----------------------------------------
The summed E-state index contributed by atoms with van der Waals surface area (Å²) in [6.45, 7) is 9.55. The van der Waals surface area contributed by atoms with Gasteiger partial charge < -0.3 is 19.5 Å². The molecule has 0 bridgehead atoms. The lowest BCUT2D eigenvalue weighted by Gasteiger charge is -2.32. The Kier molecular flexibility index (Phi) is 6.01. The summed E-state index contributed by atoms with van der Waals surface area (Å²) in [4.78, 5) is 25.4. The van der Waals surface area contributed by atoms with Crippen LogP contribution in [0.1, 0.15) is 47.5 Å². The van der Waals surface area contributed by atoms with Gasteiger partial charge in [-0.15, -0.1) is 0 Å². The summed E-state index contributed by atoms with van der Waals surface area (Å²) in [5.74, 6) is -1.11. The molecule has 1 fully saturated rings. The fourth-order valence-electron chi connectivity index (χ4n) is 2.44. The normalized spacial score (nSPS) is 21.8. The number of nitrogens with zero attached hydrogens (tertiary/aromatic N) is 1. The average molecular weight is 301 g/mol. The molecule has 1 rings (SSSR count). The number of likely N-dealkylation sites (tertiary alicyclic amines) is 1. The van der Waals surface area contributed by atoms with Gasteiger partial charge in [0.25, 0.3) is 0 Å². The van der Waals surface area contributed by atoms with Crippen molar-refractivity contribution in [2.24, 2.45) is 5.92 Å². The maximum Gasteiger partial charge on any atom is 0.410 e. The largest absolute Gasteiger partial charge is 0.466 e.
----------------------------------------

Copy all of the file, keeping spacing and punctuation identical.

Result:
The summed E-state index contributed by atoms with van der Waals surface area (Å²) in [6.45, 7) is 9.55. The van der Waals surface area contributed by atoms with Gasteiger partial charge < -0.3 is 19.5 Å². The molecule has 0 bridgehead atoms. The lowest BCUT2D eigenvalue weighted by Gasteiger charge is -2.32. The Kier molecular flexibility index (Phi) is 6.01. The summed E-state index contributed by atoms with van der Waals surface area (Å²) in [4.78, 5) is 25.4. The van der Waals surface area contributed by atoms with Crippen LogP contribution in [0.1, 0.15) is 47.5 Å². The van der Waals surface area contributed by atoms with Gasteiger partial charge in [-0.15, -0.1) is 0 Å². The summed E-state index contributed by atoms with van der Waals surface area (Å²) in [5.74, 6) is -1.11. The molecule has 1 fully saturated rings. The fourth-order valence-electron chi connectivity index (χ4n) is 2.44. The normalized spacial score (nSPS) is 21.8. The number of nitrogens with zero attached hydrogens (tertiary/aromatic N) is 1. The average molecular weight is 301 g/mol. The molecule has 1 rings (SSSR count). The number of likely N-dealkylation sites (tertiary alicyclic amines) is 1. The van der Waals surface area contributed by atoms with Gasteiger partial charge in [0.25, 0.3) is 0 Å². The van der Waals surface area contributed by atoms with Crippen molar-refractivity contribution in [2.24, 2.45) is 5.92 Å². The maximum Gasteiger partial charge on any atom is 0.410 e. The largest absolute Gasteiger partial charge is 0.466 e.